The facts presented to us on this issue are scant. A copy of the note was introduced and reflects that it was payable to the order of Meadow Brook National Bank. We fully realize that the burden of proving usury rests upon the defendant; however, we think the introduction of a note payable to the plaintiff is prima facie evidence that the Bank loaned the money to Bourbon Kings Hotel Corporation. The only countervailing evidence introduced was a copy of a commitment letter, dated March 26, 1964, from plaintiff to American Mortgage Corporation by the terms of which plaintiff agreed to purchase a first mortgage loan on the completed hotel at 95% of par. We do not think the mere introduction of a commitment letter written some two years prior to the date of the note is sufficient, without more, to overcome the prima facie case established by the introduction of the note payable to the order of the plaintiff. This is certainly not the case of Lafayette Royale Apts., Inc. v. Meadow Brook National Bank, supra, in which the borrower executed a note payable to the order of bearer[5] in order to obtain construction financing from an interim financier who sold the note to the bank, pursuant to a previously issued commitment letter, when the construction was completed. If the evidence in this case established the same or similar facts as existed in Lafayette Royale Apts., we would have no hesitancy in reaching the same result as that court did. However, from *72 the evidence presented in this case, we can only conclude that the bank refinanced the interim financing and thus made a loan to the Bourbon Kings Hotel Corporation rather than a purchase of already existing paper. Nor is this case similar to the Fenwick Sanitarium case, heavily relied upon by the plaintiff, where all the parties involved and present treated the transaction as a sale rather than a loan.

 
2. Was the note usurious?

At the outset we are confronted with the question of whether state or federal law governs this question. The plaintiff, a national bank, is subject to the provisions of the National Banking Act, 12 U.S.C. § 21 et seq. Section 85 of Title 12 of the United States Code establishes the rates of interest which national banks may charge. It provides in pertinent part:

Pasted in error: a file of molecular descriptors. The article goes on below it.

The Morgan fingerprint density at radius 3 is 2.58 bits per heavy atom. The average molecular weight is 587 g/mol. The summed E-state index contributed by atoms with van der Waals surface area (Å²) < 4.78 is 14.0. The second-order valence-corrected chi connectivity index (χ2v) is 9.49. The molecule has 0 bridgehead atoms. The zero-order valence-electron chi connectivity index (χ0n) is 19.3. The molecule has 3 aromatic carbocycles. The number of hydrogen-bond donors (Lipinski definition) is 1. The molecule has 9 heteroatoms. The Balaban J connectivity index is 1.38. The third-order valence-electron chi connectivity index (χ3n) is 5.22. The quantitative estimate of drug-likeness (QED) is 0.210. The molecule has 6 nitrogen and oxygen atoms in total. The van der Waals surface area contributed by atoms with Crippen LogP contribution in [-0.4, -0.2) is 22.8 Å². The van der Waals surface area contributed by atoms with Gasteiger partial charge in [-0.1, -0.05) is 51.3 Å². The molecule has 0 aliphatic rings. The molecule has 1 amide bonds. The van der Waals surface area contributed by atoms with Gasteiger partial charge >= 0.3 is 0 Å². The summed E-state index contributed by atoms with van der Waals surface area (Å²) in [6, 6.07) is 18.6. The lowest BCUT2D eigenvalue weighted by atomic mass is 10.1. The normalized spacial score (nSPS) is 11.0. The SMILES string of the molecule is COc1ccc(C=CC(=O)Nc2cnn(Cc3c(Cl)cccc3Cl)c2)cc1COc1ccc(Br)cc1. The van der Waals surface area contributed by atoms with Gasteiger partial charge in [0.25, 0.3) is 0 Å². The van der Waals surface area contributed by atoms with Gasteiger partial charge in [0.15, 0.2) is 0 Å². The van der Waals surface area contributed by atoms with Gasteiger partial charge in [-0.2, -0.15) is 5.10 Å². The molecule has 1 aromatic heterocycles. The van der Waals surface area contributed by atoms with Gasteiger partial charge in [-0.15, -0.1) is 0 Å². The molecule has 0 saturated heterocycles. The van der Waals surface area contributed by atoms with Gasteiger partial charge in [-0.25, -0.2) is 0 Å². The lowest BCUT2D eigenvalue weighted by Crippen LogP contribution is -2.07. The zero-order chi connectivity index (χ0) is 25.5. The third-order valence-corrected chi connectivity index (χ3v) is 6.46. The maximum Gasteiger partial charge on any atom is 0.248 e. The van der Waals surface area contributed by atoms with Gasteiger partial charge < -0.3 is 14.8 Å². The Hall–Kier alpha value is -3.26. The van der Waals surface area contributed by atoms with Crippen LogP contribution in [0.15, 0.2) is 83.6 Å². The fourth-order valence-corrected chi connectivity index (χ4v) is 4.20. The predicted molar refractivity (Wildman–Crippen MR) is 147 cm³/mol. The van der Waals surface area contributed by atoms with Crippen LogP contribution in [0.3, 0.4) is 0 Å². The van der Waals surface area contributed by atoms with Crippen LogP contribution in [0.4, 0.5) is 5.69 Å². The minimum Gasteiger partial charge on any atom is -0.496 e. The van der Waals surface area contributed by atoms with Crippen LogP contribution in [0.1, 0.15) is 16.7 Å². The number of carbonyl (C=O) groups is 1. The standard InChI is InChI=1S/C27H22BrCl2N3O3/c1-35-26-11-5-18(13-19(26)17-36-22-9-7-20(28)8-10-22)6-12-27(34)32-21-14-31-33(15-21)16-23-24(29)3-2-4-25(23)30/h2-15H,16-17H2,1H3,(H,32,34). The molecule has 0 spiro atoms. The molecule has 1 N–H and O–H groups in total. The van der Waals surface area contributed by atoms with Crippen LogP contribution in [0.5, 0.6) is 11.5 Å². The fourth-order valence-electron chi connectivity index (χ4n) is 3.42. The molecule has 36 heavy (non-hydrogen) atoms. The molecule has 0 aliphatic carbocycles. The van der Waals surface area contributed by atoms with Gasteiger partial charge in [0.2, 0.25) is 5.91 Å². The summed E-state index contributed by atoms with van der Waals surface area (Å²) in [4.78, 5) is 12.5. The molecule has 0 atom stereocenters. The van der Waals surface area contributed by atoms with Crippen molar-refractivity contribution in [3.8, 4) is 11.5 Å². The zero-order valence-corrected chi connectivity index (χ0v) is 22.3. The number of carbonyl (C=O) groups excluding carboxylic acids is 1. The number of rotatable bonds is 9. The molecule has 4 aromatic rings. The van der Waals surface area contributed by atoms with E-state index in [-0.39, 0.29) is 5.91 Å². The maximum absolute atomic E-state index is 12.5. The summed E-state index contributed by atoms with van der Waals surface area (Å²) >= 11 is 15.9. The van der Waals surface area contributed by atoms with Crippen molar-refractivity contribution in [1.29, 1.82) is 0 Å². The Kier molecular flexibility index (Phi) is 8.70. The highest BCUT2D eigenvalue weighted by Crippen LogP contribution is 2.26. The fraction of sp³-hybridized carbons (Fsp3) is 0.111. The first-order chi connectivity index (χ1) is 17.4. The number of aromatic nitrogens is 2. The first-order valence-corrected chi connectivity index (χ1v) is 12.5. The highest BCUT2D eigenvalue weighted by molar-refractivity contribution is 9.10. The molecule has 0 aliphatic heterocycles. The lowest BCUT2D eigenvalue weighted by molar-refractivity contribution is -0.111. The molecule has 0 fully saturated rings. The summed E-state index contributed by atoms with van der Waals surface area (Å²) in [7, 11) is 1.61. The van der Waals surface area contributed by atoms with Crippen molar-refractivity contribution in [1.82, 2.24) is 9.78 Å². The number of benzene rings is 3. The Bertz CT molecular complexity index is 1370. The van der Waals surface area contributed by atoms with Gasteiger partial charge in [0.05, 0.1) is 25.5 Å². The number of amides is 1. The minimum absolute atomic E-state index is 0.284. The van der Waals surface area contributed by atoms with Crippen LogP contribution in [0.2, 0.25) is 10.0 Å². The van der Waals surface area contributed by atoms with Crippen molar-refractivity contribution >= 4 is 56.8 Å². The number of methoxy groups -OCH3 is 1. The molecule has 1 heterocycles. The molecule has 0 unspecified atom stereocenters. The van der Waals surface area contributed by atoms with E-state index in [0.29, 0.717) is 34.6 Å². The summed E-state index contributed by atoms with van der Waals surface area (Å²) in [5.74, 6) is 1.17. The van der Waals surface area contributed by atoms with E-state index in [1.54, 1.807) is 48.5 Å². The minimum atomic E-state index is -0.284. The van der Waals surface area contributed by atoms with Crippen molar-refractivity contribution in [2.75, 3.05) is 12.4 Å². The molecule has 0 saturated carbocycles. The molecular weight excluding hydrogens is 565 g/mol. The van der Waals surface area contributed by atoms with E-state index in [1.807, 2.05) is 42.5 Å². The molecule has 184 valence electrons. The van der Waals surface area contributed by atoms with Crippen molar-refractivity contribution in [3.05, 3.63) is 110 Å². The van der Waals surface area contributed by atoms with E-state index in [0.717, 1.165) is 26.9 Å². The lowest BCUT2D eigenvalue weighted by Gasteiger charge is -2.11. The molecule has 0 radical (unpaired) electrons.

"Any association may take, receive, reserve, and charge on any loan or discount made, or upon any notes, bills of exchange, or other evidences of debt, interest at the rate allowed by the laws of the State, Territory, or District Where the bank is located, or at a rate of 1 per centum in excess of the discount rate on ninety-day commercial paper in effect at the Federal reserve bank in the Federal reserve district where the bank is located, whichever may be the greater, and no more, except that where by the laws of any State a different rate is limited for banks organized under State laws, the rate so limited shall be allowed for associations organized or existing in any such State under this chapter. When no rate is fixed by the laws of the State, or Territory, or District, the bank may take, receive, reserve, or charge a rate not exceeding 7 per centum, or 1 per centum in excess of the discount rate on ninety-day commercial paper in effect at the Federal reserve bank in the Federal reserve district where the bank is located, whichever may be the greater, and such interest may be taken in advance, reckoning the days for which the note, bill, or other evidence of debt has to run."

The plaintiff bank is located in the State of New York. Thus, if § 85 is applicable to this case, we must refer to New York law to determine the maximum interest rate. The loan, however, was made in Louisiana. The issue is whether 12 U.S.C. § 85 is applicable in determining the amount of interest a national bank located in New York may charge on a loan made in Louisiana. Surprisingly, this very important issue is apparently novel.

The Supreme Court has stated that the National Banking Act constitutes "by itself a complete system for the establishment and government of national banks." Cook County National Bank v. United States, 107 U.S. 445, 448, 2 S. Ct. 561, 564, 27 L. Ed. 537 (1882). Nevertheless, it is clear that national banks are not totally above the state laws. In Anderson National Bank v. Luckett, 321 U.S. 233, 64 S. Ct. 599, 88 L. Ed. 692 (1944), the Supreme Court said:

 
"This Court has often pointed out that national banks are subject to state laws, unless those laws infringe the national banking laws or impose an undue burden on the performance of the banks' functions." At 248, 64 S. Ct. at 607.

McClellan v. Chipman, 164 U.S. 347, 17 S. Ct. 85, 41 L. Ed. 461 (1896), capsulates these principles as follows:

 
"Two propositions have been long since settled by the decisions of this court:
 
"First. National banks are `subject to the laws of the State, and are governed in their daily course of business far more by the laws of the State than of the nation. All their contracts are governed and construed by state laws. Their acquisition and transfer of property, their right to collect their debts, and their liability to be sued for debts, are all based on state law. It is only when the state law incapacitates the banks from discharging their duties *73 to the government that it becomes unconstitutional.' National Bank v. Commonwealth, 9 Wall. [353] 362 [19 L. Ed. 701].
 
"Second. `National banks are instrumentalities of the Federal government created for a public purpose, and as such necessarily subject to the paramount authority of the United States. It follows that an attempt by a State to define their duties, or control the conduct of their affairs, is absolutely void, whenever such attempted exercise of authority expressly conflicts with the laws of the United States, and either frustrates the purpose of the national legislation, or impairs the efficiencies of these agencies of the Federal government to discharge the duties for the performance of which they were created.' Davis v. Elmira Savings Bank, 161 U.S. 275, 283 [16 S. Ct. 502, 40 L. Ed. 700].